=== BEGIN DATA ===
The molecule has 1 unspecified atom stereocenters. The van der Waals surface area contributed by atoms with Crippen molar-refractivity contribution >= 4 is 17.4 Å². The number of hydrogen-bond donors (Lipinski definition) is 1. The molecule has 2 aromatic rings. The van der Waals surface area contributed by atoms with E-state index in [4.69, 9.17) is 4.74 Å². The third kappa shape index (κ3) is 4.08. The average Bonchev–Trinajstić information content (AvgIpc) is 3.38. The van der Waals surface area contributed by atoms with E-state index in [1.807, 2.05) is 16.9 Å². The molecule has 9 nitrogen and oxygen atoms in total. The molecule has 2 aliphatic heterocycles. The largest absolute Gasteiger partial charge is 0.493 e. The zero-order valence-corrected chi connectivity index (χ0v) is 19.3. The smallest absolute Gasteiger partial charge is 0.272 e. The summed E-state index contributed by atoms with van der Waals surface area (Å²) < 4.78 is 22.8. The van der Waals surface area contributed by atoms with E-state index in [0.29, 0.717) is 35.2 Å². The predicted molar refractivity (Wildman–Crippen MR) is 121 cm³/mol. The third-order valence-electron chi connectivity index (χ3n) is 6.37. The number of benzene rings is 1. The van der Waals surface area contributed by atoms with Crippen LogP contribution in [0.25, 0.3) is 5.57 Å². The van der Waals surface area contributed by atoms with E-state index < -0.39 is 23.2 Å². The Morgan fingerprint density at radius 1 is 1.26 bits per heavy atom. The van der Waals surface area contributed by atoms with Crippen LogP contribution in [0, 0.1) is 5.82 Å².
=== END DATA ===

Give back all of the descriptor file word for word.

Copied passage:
The molecule has 1 unspecified atom stereocenters. The van der Waals surface area contributed by atoms with Crippen molar-refractivity contribution >= 4 is 17.4 Å². The number of hydrogen-bond donors (Lipinski definition) is 1. The molecule has 2 aromatic rings. The van der Waals surface area contributed by atoms with E-state index in [4.69, 9.17) is 4.74 Å². The third kappa shape index (κ3) is 4.08. The average Bonchev–Trinajstić information content (AvgIpc) is 3.38. The van der Waals surface area contributed by atoms with E-state index in [1.807, 2.05) is 16.9 Å². The molecule has 9 nitrogen and oxygen atoms in total. The molecule has 2 aliphatic heterocycles. The largest absolute Gasteiger partial charge is 0.493 e. The zero-order valence-corrected chi connectivity index (χ0v) is 19.3. The smallest absolute Gasteiger partial charge is 0.272 e. The summed E-state index contributed by atoms with van der Waals surface area (Å²) < 4.78 is 22.8. The van der Waals surface area contributed by atoms with E-state index in [0.29, 0.717) is 35.2 Å². The predicted molar refractivity (Wildman–Crippen MR) is 121 cm³/mol. The third-order valence-electron chi connectivity index (χ3n) is 6.37. The number of benzene rings is 1. The van der Waals surface area contributed by atoms with Crippen LogP contribution in [0.25, 0.3) is 5.57 Å². The van der Waals surface area contributed by atoms with E-state index < -0.39 is 23.2 Å². The Morgan fingerprint density at radius 1 is 1.26 bits per heavy atom. The van der Waals surface area contributed by atoms with Crippen LogP contribution in [0, 0.1) is 5.82 Å².